The Samsung Galaxy Note 7 recall is official, with Samsung making clear that all models of the Galaxy Note 7 should not be used from this point forward. Users that own the Samsung Galaxy Note 7 should take care not to charge their devices nor, if possible, even use the devices at all until replacements can be distributed. Samsung has issued an official statement on the subject and all major carriers of the device in the United States have issued instructions for early buyers.
On the 31st of August 2016, Samsung confirmed with Reuters that they were delaying shipments of the Galaxy Note 7. They suggested that shipments had been delayed for “quality control testing,” and that – at that time – shipments to the top three mobile carriers in South Korea had been stopped. Not long after that, Samsung issued a statement to the world – as follows:
The issue is with the battery, not necessarily with the Note itself. Regardless, users – ALL USERS – should take caution in handling the Galaxy Note 7 until replacement units can be administered.
How many Note 7 units are defective?
None, technically. Again – it’s the battery that’s screwy. But because the battery is not easily removed by every user, the entire device must be recalled instead.
Important points from the associated press conference on this subject:
1. Samsung suggests that 24 of every 1-million units sold are defective.
2. That comes to approximately 1-per every 42k sold.
3. Samsung says 35 have been reported defective thus far.
Fun Fact: If (by some impossibly miracle) all cases had already been reported and Samsung’s numbers hold up, the company will have sold about 1,470,000 devices since the Galaxy Note 7 went on sale in mid-August.
How to get a new device
As of right this minute, Samsung has not released instructions on how they prefer users get a new device. Carriers, on the other hand, have stepped up with statements and instructions of their own.
UPDATE: Samsung Recall Instructions
UPDATE 4PM Central, September 2nd, 2016: Samsung issued a full set of exchange instructions, as follows:
“For customers, who have Galaxy Note7 devices, Samsung will voluntarily replace their current device with a new one from today.”
The US Product Exchange Program will offer consumers the following choices:
1. Exchange current Galaxy Note7 device with a new Galaxy Note7 (as early as next week)
2. Exchange current Galaxy Note7 for a Galaxy S7 or Galaxy S7 edge and replacement of any Note7 specific accessories with a refund of the price difference between devices.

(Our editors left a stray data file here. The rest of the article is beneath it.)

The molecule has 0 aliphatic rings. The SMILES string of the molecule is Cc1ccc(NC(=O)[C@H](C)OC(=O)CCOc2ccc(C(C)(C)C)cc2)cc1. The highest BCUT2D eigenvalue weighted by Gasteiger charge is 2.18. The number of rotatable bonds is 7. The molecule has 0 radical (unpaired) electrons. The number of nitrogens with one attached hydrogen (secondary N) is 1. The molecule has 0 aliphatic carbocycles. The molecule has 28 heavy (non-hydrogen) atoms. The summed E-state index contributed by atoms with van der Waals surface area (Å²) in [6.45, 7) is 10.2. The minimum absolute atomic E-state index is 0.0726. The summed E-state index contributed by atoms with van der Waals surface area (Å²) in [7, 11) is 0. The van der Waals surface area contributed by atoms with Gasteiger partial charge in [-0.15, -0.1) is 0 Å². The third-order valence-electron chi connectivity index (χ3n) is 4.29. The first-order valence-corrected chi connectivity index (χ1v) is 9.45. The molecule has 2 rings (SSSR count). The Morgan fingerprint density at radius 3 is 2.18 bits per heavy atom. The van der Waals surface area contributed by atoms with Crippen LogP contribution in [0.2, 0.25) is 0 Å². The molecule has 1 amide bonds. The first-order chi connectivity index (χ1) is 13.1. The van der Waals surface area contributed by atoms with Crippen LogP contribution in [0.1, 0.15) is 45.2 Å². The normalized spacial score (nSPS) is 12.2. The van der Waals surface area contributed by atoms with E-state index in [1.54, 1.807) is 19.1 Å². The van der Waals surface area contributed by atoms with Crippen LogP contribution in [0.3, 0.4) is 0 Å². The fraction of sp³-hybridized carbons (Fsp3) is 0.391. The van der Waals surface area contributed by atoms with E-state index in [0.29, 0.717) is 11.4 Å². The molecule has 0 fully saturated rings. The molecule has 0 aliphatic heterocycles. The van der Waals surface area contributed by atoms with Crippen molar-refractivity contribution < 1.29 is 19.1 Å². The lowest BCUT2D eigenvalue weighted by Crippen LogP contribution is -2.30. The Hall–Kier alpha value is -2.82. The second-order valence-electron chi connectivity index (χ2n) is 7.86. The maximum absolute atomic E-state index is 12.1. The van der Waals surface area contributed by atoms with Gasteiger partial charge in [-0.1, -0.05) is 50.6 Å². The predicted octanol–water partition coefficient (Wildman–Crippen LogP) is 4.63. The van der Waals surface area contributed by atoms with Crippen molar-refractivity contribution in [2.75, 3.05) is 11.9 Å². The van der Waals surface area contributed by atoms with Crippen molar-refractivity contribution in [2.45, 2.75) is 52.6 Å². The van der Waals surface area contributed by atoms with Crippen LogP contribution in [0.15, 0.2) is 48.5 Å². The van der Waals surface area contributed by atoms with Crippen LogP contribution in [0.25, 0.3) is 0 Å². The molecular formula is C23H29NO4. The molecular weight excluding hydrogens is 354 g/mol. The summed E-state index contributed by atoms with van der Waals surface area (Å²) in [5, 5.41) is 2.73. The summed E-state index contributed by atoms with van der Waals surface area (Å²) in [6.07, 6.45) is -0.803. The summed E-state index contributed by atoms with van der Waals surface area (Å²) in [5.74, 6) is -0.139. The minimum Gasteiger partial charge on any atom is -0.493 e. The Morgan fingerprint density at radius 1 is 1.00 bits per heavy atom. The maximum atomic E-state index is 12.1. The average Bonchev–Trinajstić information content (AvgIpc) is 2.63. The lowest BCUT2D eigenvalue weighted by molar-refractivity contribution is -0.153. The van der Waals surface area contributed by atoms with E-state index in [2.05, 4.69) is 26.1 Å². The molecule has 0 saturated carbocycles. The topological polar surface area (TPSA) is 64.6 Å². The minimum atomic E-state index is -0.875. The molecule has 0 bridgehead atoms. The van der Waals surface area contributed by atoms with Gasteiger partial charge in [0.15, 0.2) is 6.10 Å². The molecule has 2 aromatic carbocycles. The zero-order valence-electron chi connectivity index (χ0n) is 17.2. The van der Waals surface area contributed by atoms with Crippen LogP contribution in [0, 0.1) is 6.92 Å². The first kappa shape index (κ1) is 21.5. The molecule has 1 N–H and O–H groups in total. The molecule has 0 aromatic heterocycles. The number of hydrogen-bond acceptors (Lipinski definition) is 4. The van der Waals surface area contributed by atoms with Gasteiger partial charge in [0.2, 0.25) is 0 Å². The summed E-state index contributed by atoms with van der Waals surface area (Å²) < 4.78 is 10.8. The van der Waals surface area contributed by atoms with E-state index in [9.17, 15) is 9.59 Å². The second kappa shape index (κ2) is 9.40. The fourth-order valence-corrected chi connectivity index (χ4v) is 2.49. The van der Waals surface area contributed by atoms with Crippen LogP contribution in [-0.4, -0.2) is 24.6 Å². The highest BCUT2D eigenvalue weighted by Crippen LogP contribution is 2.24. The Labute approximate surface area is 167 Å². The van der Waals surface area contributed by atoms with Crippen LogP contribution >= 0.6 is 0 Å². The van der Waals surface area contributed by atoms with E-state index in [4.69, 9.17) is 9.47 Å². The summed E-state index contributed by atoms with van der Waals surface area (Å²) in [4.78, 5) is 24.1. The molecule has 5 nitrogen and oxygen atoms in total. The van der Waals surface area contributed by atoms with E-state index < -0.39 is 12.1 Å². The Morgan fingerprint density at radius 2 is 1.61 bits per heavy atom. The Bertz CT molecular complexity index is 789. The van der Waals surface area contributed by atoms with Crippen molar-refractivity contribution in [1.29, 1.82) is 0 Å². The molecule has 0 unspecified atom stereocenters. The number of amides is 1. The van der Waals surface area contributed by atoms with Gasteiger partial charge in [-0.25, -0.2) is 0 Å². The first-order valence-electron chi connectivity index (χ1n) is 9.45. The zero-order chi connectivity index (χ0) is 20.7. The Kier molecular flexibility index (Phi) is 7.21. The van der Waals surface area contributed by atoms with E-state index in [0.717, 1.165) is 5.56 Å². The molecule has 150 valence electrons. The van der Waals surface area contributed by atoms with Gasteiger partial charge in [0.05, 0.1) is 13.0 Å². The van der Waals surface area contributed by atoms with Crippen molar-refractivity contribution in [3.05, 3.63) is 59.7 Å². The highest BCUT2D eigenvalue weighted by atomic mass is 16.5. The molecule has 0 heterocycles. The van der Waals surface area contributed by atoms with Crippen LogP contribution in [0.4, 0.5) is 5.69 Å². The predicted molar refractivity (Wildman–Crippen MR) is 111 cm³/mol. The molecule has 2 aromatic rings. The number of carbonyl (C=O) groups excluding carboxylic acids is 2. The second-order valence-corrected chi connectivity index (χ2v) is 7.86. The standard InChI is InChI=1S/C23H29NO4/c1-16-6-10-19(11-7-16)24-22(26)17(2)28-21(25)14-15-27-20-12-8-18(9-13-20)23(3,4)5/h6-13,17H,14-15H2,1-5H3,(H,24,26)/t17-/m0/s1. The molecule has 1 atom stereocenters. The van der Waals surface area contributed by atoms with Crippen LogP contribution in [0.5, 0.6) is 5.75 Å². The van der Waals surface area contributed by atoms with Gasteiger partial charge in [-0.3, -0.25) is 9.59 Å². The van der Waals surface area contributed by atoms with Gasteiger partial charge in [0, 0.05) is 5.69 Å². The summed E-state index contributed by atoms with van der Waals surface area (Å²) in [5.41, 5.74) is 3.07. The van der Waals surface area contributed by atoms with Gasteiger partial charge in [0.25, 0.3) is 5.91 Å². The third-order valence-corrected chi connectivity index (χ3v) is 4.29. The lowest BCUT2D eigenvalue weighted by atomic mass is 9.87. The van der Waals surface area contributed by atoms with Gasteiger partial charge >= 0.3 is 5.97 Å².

“As a gesture of appreciation, consumers will receive a $25 gift card or bill credit from select carrier retail outlets when choosing a Galaxy S7 family device or the Galaxy Note 7 within the exchange program,” said a Samsung representative in a statement.
“Galaxy Note 7 owners can contact or visit the retail outlet where they purchased their device or call 1-800-SAMSUNG to initiate a product exchange and to resolve any other questions or concerns.”
Verizon Recall Policy
Verizon has stopped selling the Galaxy Note 7 and is offering a full return and exchange program. Through the 30th of September, 2016, all users can return their Verizon Galaxy Note 7 to their local store to return or exchange their device for no fee.
This comes from Verizon’s Tweet on the subject.
AT&T Return Policy
AT&T has issued a statement to the press. This statement reads as follows: “Samsung has notified us that they have identified a battery cell issue in certain Galaxy Note7s. They have asked all retailers, including AT&T, to stop selling the device. We are in the process of determining the exchange process for our customers and how they can replace their current Note7 as quickly as possible. We will have more information later today.”
We’ll follow up with return and exchange information as soon as AT&T provides it.
T-Mobile Return Policy
T-Mobile has suggested they’ll be giving full, complete refunds on any Samsung Galaxy Note 7 devices and accessories for the Note 7 they purchased at T-Mobile. They will also “waive any restocking charges and shipping fees, and customers can keep the free Netflix subscription they received with purchase during pre-order.”
This information comes from the T-Mobile newsroom.
If T-Mobile’s statement is to be taken as gospel truth, replacement units could be arriving “in the next two weeks.”
Sprint Return Policy
Sprint is being ever-so-slightly different in the way they speak about this device return and exchange. They suggest that “those customers that previously purchased the Note 7 we will offer them a similar device until the issue is resolved.” It’s not clear whether this exchange/return situation with Sprint is free or not. We shall see.
This communication comes from Sprint’s Newsroom.